Why These Three
of Thumb are Bad Ideas
all looking for simple rules of thumb to help our retirement
planning. But three popular ones - 3% savings, 4% drawdown, 120%
minus your age – may be dangerous to your retirement health.
What makes a good rule of thumb? It should be memorable, pithy and,
above all, useful. It also shouldn’t overreach; it just gives good
guidance. "Measure twice, cut once" is a great example. It doesn’t
try to explain carpentry. It just reminds us to take our time, be
precise and avoid making a mistake that can’t be undone. (Not bad
for four words.)
What makes a bad rule of thumb? How about this: it doesn’t work. Or
worse, it brings about exactly the opposite of what you intended.
Retirement is full of advice that sound reasonable but may be bad
for your retirement health. Here are three to be wary of:
of Thumb #1: Save 3% of Salary for Retirement
The most frequent auto-deferral rate into a 401(k) is 3% of pay,
probably because it typically maxes out the company match.
Unfortunately, 3% is just not going to get the job done.
Think of it this way: you will likely work for about 40 years and
retirement can last up to 30. That means 40 years of pay checks need
to be spread across 70 years. Common sense suggests that 3% (even
with a company match) is not going to be enough provide the spending
you’d like once you’re in retirement.
Our recent research suggests that 10 to 13% is more reasonable. If
that sounds like a lot, think of it this way: paying your future
self 13% of your current pay can buy you 30 years of retirement
spending. It may actually be a bargain.
of Thumb #2: The 4% Drawdown
Let’s say you retire with one million dollars in savings. One of the
most common rules of thumb is that the first year you should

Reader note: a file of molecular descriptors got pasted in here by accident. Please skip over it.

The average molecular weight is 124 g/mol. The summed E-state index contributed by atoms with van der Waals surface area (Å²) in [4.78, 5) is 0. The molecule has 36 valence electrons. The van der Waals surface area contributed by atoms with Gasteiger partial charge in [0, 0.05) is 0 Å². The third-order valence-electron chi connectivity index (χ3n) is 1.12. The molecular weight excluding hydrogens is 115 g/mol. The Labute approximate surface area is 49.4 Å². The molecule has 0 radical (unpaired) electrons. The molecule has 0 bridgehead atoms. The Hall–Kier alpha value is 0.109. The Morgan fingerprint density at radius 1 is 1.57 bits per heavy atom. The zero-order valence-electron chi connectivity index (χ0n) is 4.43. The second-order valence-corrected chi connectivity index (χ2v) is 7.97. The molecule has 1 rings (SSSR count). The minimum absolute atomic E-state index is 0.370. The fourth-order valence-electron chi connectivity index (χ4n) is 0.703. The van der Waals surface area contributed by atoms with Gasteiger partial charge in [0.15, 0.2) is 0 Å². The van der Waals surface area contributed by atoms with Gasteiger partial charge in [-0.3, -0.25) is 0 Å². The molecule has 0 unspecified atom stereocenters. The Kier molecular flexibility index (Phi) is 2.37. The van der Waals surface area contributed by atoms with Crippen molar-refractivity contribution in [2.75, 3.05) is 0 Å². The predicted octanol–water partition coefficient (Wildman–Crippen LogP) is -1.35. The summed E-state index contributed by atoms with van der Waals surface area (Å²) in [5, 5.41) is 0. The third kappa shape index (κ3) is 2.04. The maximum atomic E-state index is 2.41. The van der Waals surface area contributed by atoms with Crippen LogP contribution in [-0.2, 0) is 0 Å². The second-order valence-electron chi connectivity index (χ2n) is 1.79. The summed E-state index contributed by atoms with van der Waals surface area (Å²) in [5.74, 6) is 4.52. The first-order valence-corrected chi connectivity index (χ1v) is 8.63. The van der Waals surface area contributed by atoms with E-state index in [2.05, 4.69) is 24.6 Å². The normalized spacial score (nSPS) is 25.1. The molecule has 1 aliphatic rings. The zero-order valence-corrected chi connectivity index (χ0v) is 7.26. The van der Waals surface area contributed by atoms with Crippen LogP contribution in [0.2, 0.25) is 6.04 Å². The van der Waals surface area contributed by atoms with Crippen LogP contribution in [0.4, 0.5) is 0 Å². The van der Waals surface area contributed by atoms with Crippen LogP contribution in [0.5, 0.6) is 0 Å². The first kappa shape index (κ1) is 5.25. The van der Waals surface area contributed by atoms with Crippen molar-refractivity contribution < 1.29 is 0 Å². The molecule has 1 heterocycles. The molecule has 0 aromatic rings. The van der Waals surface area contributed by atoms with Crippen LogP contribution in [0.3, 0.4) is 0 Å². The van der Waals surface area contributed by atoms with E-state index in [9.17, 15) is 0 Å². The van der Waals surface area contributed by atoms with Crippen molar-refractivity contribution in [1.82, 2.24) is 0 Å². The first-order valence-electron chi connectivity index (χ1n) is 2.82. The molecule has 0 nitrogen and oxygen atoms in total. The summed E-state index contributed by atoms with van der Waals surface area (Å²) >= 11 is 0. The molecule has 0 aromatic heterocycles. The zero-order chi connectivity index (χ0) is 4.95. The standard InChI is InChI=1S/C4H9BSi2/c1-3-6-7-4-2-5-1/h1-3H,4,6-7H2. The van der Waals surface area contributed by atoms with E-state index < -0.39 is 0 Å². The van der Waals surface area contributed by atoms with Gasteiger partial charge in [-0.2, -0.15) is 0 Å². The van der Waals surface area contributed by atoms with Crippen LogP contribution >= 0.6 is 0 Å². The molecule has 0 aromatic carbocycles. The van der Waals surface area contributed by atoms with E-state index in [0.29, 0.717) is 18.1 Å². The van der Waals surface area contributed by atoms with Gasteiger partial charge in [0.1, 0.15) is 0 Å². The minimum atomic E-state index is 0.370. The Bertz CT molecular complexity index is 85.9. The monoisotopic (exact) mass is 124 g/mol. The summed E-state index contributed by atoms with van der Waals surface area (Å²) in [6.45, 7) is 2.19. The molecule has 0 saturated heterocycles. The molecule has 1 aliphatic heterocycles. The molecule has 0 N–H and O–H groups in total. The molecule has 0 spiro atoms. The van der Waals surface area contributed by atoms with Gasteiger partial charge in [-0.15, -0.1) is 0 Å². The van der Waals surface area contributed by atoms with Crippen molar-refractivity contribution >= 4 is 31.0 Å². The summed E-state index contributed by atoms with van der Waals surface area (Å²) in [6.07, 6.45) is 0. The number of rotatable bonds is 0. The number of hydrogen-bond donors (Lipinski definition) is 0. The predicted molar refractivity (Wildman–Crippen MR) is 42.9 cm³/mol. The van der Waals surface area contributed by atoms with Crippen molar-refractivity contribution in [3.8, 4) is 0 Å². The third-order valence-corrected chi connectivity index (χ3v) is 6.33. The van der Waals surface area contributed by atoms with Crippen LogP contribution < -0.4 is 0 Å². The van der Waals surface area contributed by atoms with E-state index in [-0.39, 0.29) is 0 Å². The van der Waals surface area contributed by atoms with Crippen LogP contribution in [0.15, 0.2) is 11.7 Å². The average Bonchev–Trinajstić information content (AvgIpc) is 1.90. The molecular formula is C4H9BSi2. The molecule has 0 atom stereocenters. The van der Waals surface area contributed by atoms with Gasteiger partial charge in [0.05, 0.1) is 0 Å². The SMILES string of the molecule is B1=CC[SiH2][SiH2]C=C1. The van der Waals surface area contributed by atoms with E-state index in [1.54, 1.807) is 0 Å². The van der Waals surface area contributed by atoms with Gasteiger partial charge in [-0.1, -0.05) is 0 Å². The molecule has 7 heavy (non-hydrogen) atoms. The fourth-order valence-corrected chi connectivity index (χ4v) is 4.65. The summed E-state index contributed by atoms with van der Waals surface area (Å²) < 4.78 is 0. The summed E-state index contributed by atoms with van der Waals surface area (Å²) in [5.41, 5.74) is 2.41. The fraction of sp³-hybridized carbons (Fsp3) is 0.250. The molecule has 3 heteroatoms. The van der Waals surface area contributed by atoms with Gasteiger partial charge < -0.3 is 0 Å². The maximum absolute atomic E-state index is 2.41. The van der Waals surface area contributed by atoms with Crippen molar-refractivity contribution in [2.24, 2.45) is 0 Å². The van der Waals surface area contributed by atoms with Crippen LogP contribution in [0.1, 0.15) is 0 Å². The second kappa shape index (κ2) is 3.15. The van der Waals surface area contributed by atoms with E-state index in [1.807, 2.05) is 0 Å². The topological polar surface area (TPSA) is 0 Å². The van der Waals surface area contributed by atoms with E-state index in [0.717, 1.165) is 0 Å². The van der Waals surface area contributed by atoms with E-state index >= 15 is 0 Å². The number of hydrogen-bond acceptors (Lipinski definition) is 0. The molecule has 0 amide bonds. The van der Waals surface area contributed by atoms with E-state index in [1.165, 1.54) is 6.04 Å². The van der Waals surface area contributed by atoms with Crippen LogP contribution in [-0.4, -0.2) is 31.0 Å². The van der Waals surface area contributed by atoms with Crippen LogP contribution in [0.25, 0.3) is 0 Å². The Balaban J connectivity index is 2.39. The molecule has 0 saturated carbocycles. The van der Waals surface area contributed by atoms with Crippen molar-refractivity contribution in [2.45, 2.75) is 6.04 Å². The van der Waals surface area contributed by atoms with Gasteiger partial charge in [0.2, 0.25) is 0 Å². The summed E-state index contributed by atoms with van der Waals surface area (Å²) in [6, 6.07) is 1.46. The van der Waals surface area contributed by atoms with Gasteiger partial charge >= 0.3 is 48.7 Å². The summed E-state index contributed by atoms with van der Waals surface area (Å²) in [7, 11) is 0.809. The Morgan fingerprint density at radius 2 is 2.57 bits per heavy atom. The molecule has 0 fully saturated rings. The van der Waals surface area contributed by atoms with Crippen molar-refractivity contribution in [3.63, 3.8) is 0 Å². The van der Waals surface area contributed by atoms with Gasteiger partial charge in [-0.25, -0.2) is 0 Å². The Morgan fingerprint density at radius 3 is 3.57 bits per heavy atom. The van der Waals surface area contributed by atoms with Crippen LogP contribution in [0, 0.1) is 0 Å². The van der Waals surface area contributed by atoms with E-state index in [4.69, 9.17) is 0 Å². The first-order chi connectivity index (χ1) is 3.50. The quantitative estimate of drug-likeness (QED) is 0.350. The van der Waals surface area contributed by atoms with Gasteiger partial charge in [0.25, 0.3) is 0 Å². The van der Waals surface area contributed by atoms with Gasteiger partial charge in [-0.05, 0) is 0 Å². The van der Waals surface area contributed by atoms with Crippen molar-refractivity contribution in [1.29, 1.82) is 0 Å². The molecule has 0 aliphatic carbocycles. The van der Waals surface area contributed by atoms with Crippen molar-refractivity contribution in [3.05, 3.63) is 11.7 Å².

withdraw 4%, or $40,000. Next year, add a cost of living adjustment,
say 2.5%, and take out $41,000. And so on.
The risk here is that if the market moves against you, the odds
increase that a rigid withdrawal plan will increase the odds of
running out of money. If the market rallies, the opposite can happen
and you will leave behind a large unspent surplus. (Great for your
heirs, of course, but you would have enjoyed retirement less than
you could have.)
So what’s a better rule of thumb? Probably one based on a dynamic
amount, a percentage of your portfolio. You may have less to spend
some years, and more others, but the risk of spending down your
assets is substantially reduced. What’s more, as you get older and
have a shorter retirement period to fund, you can increase the
of Thumb #3: 120 minus Your Age
We know that it makes sense to have a more conservative portfolio as
you get older. This Rule says the equity percentage in your
portfolio should be 120%, minus your current age. So a 60 year old
should have 60% equity while a 75 year old should have 45%. We can
quibble over the percentage, but this sounds reasonable, right?
Well, no. And here’s why. Let’s say the 60 year old is retired and
the 70 year old is healthy, happy, still working and plans on
working until 75. The 70 year old can actually tolerate more risk
than the 60 year old because she has five years of future wages to
grow her assets and offset market loses. The 60 year old has no more
future wages to offset losses and may feel that 60% equity is too
This idea of factoring future wage potential into the allocation is
actually what some investment strategies do, and why a 30 year old
(with 35 years of wages ahead of him) has more equity exposure than
a 60 year old with only five years of human capital left.
As always, we are available for any questions or concerns you may
have. So feel free to call or email us at 925-757-6018 or send me an
Juan Pablo Blanco, Gina Castaneda and the Rest of the
Smeed Financial Team
201 Sand Creek Rd. Ste. E
Brentwood, CA 94513